Random Samples

Science  05 Oct 2007:
Vol. 318, Issue 5847, pp. 25
  1. BEETLE BATTLES

    Collecting stag beetles is a long-established hobby for Japanese boys. But things are now getting out of hand: Thanks to an arcade game called Mushi (insect) King, the beetles are all over Japan, and one subspecies is becoming endangered in its native habitat in Turkey.

    In Mushi King, players collect cards with the picture and vital statistics of one of various beetle species. By inserting the card into the game machine, players control their bug in virtual fights. The game has spurred interest in exotic beetles, leading to imports of more than a million a year, according to Koichi Goka, an entomologist at the National Institute for Environmental Studies in Tsukuba. Prize bugs sell over the Internet for $400 or more.

    Hot beetle.CREDIT: BENJAMIN HARINK

    This year's hottest beetle is Lucanus cervus akbesianus, a rare subspecies found only in the Amanos Mountains of southern Turkey. The Amanos Environmental Protection Association has warned that overharvesting is pushing this beetle toward extinction.

    In Japan, meanwhile, Goka worries that the beetle battle might move into the real world if the aliens escape and breed, with the big foreign bugs muscling out their weaker domestic rivals. “It is not an actual problem yet, but there is a big risk,” Goka says. But, he says, the Environment Ministry hesitates to designate stag beetles as an invasive species because “the market has already become too large to control.”

  2. NETWATCH: Posthumous Peer Review

    Remembrances of deceased members written since 1995 have been available at the U.S. National Academy of Sciences Biographical Memoirs Web site. Now the site is adding more than 900 accounts dating back to 1877. They aren't your typical sketchy Web bios but are hefty appreciations of the subject's work and life, typically written shortly after the person's death by colleagues or friends.

    The former chief engineer at AT&T offers his take on Alexander Graham Bell, for example, and physics heavyweight Hans Bethe recalls J. Robert Oppenheimer, who headed the Manhattan Project.

    www.nasonline.org/site/PageServer?pagename=MEMOIRS_A

  3. OUR ANCESTRAL BRAINS

    Evolutionary psychologists have come up with a new piece of evidence that we are still operating with our old hunter-gatherer brains: We notice animals more than we notice objects.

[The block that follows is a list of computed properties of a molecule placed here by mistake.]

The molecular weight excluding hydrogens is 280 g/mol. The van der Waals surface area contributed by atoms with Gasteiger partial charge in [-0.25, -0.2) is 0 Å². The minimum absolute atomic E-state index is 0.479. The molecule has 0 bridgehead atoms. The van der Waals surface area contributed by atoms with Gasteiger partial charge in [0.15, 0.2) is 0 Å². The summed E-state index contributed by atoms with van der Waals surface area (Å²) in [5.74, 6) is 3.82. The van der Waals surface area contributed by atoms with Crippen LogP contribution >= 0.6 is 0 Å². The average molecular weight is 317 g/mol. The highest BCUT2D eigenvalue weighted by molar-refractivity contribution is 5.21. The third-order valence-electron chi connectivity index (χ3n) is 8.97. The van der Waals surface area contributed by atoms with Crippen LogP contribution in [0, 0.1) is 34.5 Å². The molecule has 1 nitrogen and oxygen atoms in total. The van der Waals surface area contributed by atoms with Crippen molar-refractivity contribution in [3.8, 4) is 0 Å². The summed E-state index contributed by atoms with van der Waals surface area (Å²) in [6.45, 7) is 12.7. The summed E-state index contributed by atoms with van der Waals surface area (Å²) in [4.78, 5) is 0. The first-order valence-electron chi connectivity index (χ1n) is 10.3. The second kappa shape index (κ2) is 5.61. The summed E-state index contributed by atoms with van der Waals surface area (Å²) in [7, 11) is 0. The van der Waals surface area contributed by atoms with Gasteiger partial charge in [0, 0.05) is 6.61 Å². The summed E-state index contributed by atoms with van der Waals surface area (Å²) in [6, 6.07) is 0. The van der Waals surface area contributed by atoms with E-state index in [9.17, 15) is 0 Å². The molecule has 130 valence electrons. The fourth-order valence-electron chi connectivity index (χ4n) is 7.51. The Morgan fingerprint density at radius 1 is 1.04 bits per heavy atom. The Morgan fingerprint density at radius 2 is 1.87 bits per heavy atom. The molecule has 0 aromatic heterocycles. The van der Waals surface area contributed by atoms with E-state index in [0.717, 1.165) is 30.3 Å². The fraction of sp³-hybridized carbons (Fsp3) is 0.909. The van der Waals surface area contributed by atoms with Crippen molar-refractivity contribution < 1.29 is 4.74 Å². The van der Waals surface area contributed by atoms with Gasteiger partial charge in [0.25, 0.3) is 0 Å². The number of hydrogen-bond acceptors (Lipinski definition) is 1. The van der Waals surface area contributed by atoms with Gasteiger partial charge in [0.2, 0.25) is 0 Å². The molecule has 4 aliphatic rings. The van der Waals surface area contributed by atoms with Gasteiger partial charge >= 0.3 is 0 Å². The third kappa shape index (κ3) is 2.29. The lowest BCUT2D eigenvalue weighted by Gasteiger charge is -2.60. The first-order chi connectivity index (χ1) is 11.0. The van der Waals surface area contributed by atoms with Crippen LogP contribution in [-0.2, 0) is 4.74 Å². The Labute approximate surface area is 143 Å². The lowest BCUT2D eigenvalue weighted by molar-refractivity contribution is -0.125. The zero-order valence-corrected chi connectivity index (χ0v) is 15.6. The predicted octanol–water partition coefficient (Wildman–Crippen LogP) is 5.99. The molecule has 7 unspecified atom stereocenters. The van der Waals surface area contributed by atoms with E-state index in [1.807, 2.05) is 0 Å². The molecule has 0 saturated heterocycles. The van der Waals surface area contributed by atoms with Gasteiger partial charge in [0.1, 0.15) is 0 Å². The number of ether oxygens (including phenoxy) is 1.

Graduate student Joshua New, along with John Tooby and Leda Cosmides, both of the University of California, Santa Barbara, theorized that human beings have evolved a “category-specific” attention system that pays especially close heed to other animals. To test the idea, they showed volunteers scenes for a fraction of a second and then the same scenes with changes in the position of an animal or an object, including a car. Even when the animals were smaller than or not contrasted as much as the objects, the viewers spotted changes in their position more quickly and accurately than they did changes in inanimate targets.

    The authors, in a paper published online last week in the Proceedings of the National Academy of Sciences, say animals are detected faster not simply because they are more interesting. “Even dull animals like pigeons … recruit a surprising amount of attention—as do turtles resembling rocks,” Tooby says.

    Viewers notice changes in the elephant (circled, above) more often than in the van (below).

    CREDIT: PNAS

    David Buss, an evolutionary psychologist at the University of Texas, Austin, says the work bolsters the theory that humans evolved “specialized psychological mechanisms … for solving distinct adaptive problems.” The alternative view is that human information-processing machinery is “domain-general” and did not evolve to process specific types of information.

  4. WORLD OF WATER

    CREDIT: R. MICKENS/AMNH

    Replicas of distinctive towers that rise from California's extremely salty Mono Lake will be featured at a major exhibit on water at the American Museum of Natural History in New York City. The massive pillars, of a type of limestone called tufa, form underwater from an interaction of calcium from freshwater springs with carbonates in the lake water. Up to 10 meters high, they now poke out because of water diversions.

    The exhibit, called Water: H2O = Life, is designed to explore water from every angle, from its various cultural and spiritual aspects to the shortage of clean water facing most of the world's poor. It opens on 3 November and leaves for a world tour next June.

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